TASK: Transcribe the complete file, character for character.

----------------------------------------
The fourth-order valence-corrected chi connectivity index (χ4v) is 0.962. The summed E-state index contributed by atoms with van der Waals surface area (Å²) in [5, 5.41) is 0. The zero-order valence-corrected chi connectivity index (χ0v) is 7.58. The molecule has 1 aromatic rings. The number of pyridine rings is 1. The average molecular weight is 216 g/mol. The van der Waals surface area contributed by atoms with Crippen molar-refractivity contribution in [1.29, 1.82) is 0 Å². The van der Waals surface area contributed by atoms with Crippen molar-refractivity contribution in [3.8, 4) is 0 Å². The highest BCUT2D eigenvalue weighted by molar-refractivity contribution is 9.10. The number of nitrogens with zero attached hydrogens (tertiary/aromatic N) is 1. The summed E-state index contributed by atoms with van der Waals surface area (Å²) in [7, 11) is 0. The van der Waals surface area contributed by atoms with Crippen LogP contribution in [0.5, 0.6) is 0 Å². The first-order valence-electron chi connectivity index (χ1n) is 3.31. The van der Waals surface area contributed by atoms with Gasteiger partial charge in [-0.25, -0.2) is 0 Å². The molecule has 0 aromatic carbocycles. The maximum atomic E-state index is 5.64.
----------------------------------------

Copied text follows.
The fourth-order valence-corrected chi connectivity index (χ4v) is 0.962. The summed E-state index contributed by atoms with van der Waals surface area (Å²) in [5, 5.41) is 0. The zero-order valence-corrected chi connectivity index (χ0v) is 7.58. The molecule has 1 aromatic rings. The number of pyridine rings is 1. The average molecular weight is 216 g/mol. The van der Waals surface area contributed by atoms with Crippen molar-refractivity contribution in [1.29, 1.82) is 0 Å². The van der Waals surface area contributed by atoms with Crippen molar-refractivity contribution in [3.8, 4) is 0 Å². The highest BCUT2D eigenvalue weighted by molar-refractivity contribution is 9.10. The number of nitrogens with zero attached hydrogens (tertiary/aromatic N) is 1. The summed E-state index contributed by atoms with van der Waals surface area (Å²) in [7, 11) is 0. The van der Waals surface area contributed by atoms with Crippen LogP contribution in [0.5, 0.6) is 0 Å². The first-order valence-electron chi connectivity index (χ1n) is 3.31. The van der Waals surface area contributed by atoms with Gasteiger partial charge in [-0.25, -0.2) is 0 Å². The molecule has 0 aromatic carbocycles. The maximum atomic E-state index is 5.64.